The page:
Sharon Johnson worked as a police officer for the City of LaVerkin, Utah. In March 2003, she separated from her husband and initiated divorce proceedings. Mr. Johnson reacted by threatening to kill himself and to kill Ms. Johnson, and violated the terms of the protective order she had obtained.
While her divorce proceedings were pending, the City sent Ms. Johnson to a training conference to refresh and improve her abilities as a police officer. During the conference, after training sessions had ended for the day, Ms. Johnson had a brief affair with an officer from another department who was attending the conference.
Johnson’s estranged husband somehow learned of the affair, and falsely reported to her supervisors that Ms. Johnson had been raped while attending the conference. Mr. Johnson subsequently changed his account, and made a second false allegation that Ms. Johnson and the Police Chief had engaged in a sexual relationship.
The City Council voted to place Ms. Johnson and the Police Chief on administrative leave while it independently investigated the allegations. Subsequently, Mr. Johnson recanted his new story, and the City Manager concluded the matter by giving Ms. Johnson an oral reprimand for (1) allowing her personal life to interfere with her duties as an officer by having sexual relations with another officer while attending a training session out of town for which she was paid in part by the City; and (2) for failing to avoid the appearance of impropriety.
Johnson, who eventually resigned her job, sued the City contending that the issuance of the reprimand violated her due process “liberty” interest. A federal appeals court dismissed Johnson’s lawsuit.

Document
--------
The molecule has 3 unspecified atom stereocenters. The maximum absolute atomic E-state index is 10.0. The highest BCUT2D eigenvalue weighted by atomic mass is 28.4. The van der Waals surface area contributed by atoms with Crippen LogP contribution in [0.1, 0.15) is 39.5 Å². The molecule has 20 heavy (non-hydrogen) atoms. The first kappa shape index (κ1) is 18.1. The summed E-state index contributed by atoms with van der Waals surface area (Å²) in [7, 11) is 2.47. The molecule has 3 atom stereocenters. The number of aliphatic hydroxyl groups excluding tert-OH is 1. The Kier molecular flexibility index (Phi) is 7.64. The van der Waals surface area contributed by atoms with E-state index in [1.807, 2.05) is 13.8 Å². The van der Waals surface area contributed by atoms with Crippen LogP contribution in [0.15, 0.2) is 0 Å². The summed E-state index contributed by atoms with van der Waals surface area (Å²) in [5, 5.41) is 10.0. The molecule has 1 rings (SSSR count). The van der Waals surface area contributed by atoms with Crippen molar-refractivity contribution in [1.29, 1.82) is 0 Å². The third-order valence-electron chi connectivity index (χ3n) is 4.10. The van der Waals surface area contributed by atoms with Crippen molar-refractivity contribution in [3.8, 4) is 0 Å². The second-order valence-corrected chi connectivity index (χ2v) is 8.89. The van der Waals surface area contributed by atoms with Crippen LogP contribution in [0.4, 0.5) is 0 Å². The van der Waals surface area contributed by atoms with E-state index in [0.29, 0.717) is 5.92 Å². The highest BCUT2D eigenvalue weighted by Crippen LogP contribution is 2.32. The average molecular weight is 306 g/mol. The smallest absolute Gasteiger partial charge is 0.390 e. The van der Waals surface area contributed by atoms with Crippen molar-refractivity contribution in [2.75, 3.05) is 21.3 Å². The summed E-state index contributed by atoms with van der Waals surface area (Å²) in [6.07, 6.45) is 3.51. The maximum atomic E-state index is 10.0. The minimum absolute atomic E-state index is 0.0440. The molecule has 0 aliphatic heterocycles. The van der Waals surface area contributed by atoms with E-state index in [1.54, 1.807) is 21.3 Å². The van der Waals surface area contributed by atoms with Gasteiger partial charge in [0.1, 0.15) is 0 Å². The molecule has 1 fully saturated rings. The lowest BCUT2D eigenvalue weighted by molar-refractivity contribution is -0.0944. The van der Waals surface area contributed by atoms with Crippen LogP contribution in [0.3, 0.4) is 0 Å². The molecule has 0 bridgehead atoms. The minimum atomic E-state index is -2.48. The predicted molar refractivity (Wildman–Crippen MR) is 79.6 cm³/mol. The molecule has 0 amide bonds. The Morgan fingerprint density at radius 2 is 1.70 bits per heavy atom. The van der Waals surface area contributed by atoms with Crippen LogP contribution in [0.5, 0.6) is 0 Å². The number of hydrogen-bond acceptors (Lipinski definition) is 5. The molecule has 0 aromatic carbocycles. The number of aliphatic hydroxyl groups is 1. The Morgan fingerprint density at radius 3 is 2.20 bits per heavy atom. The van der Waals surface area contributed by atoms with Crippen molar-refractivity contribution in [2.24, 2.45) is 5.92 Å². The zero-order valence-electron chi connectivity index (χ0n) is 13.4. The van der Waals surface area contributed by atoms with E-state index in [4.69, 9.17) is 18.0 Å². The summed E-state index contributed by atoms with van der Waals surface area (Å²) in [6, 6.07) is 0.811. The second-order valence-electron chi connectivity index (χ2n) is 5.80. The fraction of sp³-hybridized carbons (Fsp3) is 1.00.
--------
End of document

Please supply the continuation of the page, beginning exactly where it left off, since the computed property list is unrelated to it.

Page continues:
The Court began by stating that there were two strands of the “substantive due process” issues Johnson raised – one strand protecting an individual’s fundamental liberty interest, while the other protected against the exercise of governmental power that shocks the conscience of the Court. The Court observed that “by satisfying either the ‘fundamental right’ or the ‘shocks the conscience’ standards, a plaintiff states a valid due process claim under the Fourteenth Amendment.”
The Court found that Johnson’s contentions did not rise to the level of implicating a liberty right. The Court reasoned that “Johnson asserts the City violated her fundamental liberty interest ‘to engage in a private act of consensual sex.’ While she asserts a broad right to sexual freedom, a more precise view of her complaint is that the Police Department reprimand was based on her off-duty conduct with a fellow officer at a training conference paid for in part and supported by the Department.
“Ms. Johnson fails to show that this right thus asserted is objectively, deeply rooted in this nation’s history and tradition, and implicit in the concept of ordered liberty, such that neither liberty nor justice would exist if they were sacrificed. While claiming a fundamental constitutional right, Ms. Johnson points to no historical antecedents to establish her claim. Ms. Johnson has therefore failed to carry her burden of proving the liberty interest she seeks is so fundamental that it must be protected through due process analysis.”
Seegmiller v. LaVerkin City, 528 F.3d 762 (10th Cir. 2008).
This article appears in the August 2008 issue